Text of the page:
Because of added water, each log you split and carry into the stove can weigh up to twice as much as a dry log.

To Do's:

  • Keep flue temperature high. Maintain a minimum stack temperature of 250ºF to prevent creosote condensation. An inexpensive thermometer ($10-$15) that will adhere to the stovepipe can be placed a few feet above the stove and below the insulated chimney pipe.
  • If a high combustion efficiency is maintained, the quantity of unburned fuel components that form creosote will be greatly decreased. Overnight fires that are over-dampened are the worst creosote generators since the fire tends to smolder.
  • Insulate stacks both inside and outside the house. This will help reduce creosote condensation by minimizing heat loss and keeping the flue gas above the 250ºF minimum temperature.
  • Dry wood a minimum of 3 months; but to 12 months if possible. The length of time required to season wood depends upon how it is stored, the daily temperatures, relative humidity and whether the wood receives direct sunlight or rainfall. Using dry, seasoned wood for fuel results in a hotter firebox temperature and makes it easier to maintain the flue gas at 250ºF.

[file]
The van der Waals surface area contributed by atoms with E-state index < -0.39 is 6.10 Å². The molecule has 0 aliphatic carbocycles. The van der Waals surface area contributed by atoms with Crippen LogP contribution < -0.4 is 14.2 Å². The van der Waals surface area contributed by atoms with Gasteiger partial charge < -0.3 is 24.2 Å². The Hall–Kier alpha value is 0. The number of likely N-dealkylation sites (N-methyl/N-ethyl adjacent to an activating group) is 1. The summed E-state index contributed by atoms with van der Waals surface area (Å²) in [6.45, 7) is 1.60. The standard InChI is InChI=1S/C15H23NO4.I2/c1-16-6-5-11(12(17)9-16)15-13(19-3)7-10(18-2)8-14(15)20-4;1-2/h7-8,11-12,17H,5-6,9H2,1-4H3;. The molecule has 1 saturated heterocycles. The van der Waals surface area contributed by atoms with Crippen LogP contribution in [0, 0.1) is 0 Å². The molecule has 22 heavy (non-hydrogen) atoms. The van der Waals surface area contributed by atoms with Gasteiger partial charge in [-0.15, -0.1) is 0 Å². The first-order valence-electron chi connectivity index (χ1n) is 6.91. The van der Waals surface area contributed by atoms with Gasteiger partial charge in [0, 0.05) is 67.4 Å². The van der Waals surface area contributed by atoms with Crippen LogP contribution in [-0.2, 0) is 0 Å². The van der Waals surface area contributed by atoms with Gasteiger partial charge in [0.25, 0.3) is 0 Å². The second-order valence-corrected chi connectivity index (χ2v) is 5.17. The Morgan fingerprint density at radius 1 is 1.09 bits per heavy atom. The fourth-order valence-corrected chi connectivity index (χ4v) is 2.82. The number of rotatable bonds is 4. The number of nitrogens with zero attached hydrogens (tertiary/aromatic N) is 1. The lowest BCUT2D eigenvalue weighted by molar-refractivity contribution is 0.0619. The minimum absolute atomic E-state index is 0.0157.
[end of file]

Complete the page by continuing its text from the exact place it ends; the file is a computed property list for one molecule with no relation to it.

• Split, cover and stack wood to allow maximum air circulation. Cross-hatch stacking is best. If you use plastic to protect from the rain, cover only the top of the woodpile.

When buying a new stove you could literally spend months looking at different brands and designs. However, there are basically two distinct classes: non-airtight and airtight.

Non-airtight stoves have been used since before the colonial days. These stoves are a simple design such as the common potbellied and barrel stoves. Today, they still enjoy a high popularity due to their simplicity and the lower initial costs compared to airtight stoves. However, since the rate of intake air is not critically controlled, usually an overdraft of air occurs. Because the hot air moves quickly through the stove and out the stack, much of the heat is lost to the outside air.